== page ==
A Guide To Installing Fiberglass Batt Insulation

Knoji reviews products and up-and-coming brands we think you'll love. In certain cases, we may receive a commission from brands mentioned in our guides. Learn more.
Fiberglass insulation batting is the least expensive and the easiest to install for the DIY person.

Fiberglass Batting insulation is the most inexpensive and easiest insulation that you can install. Fiberglass Batting comes in two widths designed to fit between studs and joists. Studs and joists are spaced 16 and 24 inches on center. Fiberglass batting comes with or without a facing material. Facings of Kraft Paper, foil-kraft paper, or vinyl are attached to the fiberglass batt during the manufacturing process. The facing act as air and vapor barriers, eliminating the need to install a separate vapor barrier. The attached facing also makes installation easier because of the attached stapling strip along each side of the batting. Some fiberglass batting has distinct fire resistant facings for use in basements and other areas where it will remain exposed. Faced Batts is the way to go unless you are installing new insulation over old insulation, then it's recommended that you install un-faced batting to prevent a moisture buildup between the old and new insulation.

The insulating properties of fiberglass insulation is known as its R-Value. Standard fiberglass batt or blanket insulation has an R-Value of R-2.9 and R-3.8 per inch of thickness. Medium density and high-density fiberglass insulation has an R-Value of R-3.7 and R-4.3 per inch of insulation thickness.

Safety issues when installing fiberglass insulation.

Wearing goggles, a dust mask, a long-sleeved shirt, and heavy work gloves are the orders of the day when working with any type of fiberglass insulation. Fiberglass dust and fibers can damage your eyes and lungs. Fiberglass will also irritate you skin. You can save a considerable deal of money on energy costsand on the cost of having the installation installed by a professional, but doing it yourself could find you in the emergency room if you don't take the proper precautions.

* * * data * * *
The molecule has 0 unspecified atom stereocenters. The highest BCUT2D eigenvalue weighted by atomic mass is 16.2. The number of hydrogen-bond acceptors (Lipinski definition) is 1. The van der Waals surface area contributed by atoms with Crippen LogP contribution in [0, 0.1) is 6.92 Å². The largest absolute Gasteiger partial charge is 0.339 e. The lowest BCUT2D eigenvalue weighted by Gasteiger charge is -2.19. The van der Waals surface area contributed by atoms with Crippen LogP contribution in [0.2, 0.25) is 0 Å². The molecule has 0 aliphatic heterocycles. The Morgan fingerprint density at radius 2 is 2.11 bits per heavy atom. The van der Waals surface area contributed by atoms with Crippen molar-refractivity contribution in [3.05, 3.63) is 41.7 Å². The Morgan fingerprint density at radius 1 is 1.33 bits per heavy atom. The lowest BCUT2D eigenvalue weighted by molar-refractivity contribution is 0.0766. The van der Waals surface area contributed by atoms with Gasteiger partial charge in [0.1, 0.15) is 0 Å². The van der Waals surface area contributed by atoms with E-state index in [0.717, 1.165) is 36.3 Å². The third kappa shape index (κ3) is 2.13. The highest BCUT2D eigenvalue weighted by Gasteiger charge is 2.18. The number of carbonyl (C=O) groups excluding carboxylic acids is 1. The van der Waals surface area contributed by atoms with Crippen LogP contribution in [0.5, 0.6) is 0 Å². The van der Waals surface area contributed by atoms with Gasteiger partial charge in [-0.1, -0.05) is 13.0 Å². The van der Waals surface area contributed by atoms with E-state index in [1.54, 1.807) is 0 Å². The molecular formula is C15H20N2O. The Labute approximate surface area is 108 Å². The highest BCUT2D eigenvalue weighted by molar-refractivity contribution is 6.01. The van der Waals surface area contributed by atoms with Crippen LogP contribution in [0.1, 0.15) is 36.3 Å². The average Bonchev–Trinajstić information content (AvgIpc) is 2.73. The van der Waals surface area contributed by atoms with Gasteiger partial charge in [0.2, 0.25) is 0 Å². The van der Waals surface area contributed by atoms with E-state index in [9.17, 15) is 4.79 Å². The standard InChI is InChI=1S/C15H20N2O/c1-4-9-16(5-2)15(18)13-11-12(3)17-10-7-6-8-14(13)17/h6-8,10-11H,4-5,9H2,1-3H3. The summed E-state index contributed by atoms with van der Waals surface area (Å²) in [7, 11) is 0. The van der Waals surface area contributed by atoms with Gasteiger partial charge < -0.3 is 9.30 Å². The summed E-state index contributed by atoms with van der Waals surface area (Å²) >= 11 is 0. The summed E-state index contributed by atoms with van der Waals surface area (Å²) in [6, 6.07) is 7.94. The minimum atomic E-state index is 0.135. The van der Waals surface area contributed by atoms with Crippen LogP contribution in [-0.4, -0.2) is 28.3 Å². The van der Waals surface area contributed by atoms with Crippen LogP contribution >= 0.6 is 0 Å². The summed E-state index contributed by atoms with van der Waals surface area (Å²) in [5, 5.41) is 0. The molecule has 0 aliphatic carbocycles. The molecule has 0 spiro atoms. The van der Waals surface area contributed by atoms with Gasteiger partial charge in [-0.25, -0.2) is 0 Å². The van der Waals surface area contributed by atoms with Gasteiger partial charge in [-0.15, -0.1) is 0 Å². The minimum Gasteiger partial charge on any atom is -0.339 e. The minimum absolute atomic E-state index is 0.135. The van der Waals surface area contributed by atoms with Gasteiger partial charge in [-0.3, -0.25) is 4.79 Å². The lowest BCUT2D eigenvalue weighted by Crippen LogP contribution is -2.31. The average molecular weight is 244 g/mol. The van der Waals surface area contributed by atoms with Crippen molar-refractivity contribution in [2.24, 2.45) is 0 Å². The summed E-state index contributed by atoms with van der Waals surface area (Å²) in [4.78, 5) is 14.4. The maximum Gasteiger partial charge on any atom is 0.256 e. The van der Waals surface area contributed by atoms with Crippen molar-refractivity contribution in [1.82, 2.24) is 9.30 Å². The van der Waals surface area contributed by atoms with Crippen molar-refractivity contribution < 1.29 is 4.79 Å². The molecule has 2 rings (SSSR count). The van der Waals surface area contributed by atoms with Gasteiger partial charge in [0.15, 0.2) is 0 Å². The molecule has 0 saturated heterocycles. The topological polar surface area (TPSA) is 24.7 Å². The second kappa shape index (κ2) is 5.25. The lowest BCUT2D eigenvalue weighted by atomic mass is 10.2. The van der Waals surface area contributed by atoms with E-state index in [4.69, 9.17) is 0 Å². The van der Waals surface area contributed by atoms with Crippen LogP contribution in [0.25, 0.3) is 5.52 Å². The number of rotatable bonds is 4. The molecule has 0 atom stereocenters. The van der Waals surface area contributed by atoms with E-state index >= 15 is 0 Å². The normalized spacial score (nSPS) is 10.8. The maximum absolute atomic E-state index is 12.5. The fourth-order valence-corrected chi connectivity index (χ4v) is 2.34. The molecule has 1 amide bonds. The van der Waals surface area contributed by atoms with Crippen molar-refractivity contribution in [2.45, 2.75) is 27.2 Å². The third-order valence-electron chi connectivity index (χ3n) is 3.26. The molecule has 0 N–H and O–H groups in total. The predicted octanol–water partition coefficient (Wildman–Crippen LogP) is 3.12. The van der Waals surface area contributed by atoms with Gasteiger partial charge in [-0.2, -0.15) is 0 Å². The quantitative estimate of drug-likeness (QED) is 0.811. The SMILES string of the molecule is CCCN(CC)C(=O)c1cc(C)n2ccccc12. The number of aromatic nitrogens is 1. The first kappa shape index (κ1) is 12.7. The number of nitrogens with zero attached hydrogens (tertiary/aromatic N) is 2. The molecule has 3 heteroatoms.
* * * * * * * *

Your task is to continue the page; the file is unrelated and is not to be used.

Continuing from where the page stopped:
Tools and supplies that you will need.

  • Tape measure
  • Metal straightedge
  • Razor knife
  • 3-inch putty knife
  • Safety goggles
  • Dust masks (buy 2-strap masks with an N-95 Rating)
  • Work gloves
  • Staple gun (manually operated or electric)
  • Fiberglass insulation (Select the proper R-Value insulation for the area you are going to install it)

Fill all the voids between the studs and joists with insulation.

  1. Beginning at the top of the wall, butt the insulation tightly against the wall's top plate.
  2. Push the insulation batt all the way to the back of the wall cavity as you work your way down to the wall's base plate or sill plate. The Batts will fit tightly between the studs.
  3. Using the metal straightedge as a guide, cut the batt off, so it will butt tightly against the wall's sill plate.
  4. After you have all the voids full, pull the Batts out flush with the front edge of the studs and staple the edge tapes to the face of the studs. Compressed insulation loses its R-Value so make sure you use the right thickness for the depth of the wall cavity.

Installing insulation around electrical wires and plumbing pipes.

To install insulation around electrical wiring, electrical boxes, and plumbing, split the insulation Batt, placing half of it behind the cable, box, or pipe and the other half in front of the cable or pipe. In the case of an electrical box, cut the Batt to fit tightly around the box.

Fill the voids around windows and doors.

Stuff the voids around windows and doors with insulation. Use the putty knife to push un-faced Batts into the gaps.

Installing insulation in ceilings.

Follow the same procedure for insulating between floor and ceiling joists.


Jerry Walch
Posted on Nov 11, 2010
Kaleidoscope Acres
Posted on Nov 11, 2010
Posted on Nov 11, 2010